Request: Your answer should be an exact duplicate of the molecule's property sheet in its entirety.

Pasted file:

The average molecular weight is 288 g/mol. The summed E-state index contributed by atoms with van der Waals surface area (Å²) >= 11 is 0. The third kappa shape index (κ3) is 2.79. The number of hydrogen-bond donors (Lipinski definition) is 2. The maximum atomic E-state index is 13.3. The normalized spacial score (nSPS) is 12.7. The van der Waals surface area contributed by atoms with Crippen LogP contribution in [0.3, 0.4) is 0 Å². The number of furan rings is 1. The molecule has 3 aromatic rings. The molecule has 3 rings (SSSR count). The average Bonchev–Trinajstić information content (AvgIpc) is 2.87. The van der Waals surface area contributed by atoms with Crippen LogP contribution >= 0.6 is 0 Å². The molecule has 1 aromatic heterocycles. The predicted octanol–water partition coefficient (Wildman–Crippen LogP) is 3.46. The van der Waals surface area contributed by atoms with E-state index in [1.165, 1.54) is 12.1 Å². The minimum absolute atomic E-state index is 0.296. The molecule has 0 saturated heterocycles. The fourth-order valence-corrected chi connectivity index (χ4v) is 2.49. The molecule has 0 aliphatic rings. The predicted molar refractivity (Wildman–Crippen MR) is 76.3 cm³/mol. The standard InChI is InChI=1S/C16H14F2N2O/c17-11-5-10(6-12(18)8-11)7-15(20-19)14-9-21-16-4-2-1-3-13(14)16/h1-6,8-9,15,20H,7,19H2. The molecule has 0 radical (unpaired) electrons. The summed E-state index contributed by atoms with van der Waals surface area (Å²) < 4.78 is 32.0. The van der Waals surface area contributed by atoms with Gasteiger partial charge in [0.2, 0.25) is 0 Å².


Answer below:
The average molecular weight is 288 g/mol. The summed E-state index contributed by atoms with van der Waals surface area (Å²) >= 11 is 0. The third kappa shape index (κ3) is 2.79. The number of hydrogen-bond donors (Lipinski definition) is 2. The maximum atomic E-state index is 13.3. The normalized spacial score (nSPS) is 12.7. The van der Waals surface area contributed by atoms with Crippen LogP contribution in [0.3, 0.4) is 0 Å². The number of furan rings is 1. The molecule has 3 aromatic rings. The molecule has 3 rings (SSSR count). The average Bonchev–Trinajstić information content (AvgIpc) is 2.87. The van der Waals surface area contributed by atoms with Crippen LogP contribution >= 0.6 is 0 Å². The molecule has 1 aromatic heterocycles. The predicted octanol–water partition coefficient (Wildman–Crippen LogP) is 3.46. The van der Waals surface area contributed by atoms with E-state index in [1.165, 1.54) is 12.1 Å². The minimum absolute atomic E-state index is 0.296. The molecule has 0 saturated heterocycles. The fourth-order valence-corrected chi connectivity index (χ4v) is 2.49. The molecule has 0 aliphatic rings. The predicted molar refractivity (Wildman–Crippen MR) is 76.3 cm³/mol. The standard InChI is InChI=1S/C16H14F2N2O/c17-11-5-10(6-12(18)8-11)7-15(20-19)14-9-21-16-4-2-1-3-13(14)16/h1-6,8-9,15,20H,7,19H2. The molecule has 0 radical (unpaired) electrons. The summed E-state index contributed by atoms with van der Waals surface area (Å²) < 4.78 is 32.0. The van der Waals surface area contributed by atoms with Gasteiger partial charge in [0.2, 0.25) is 0 Å².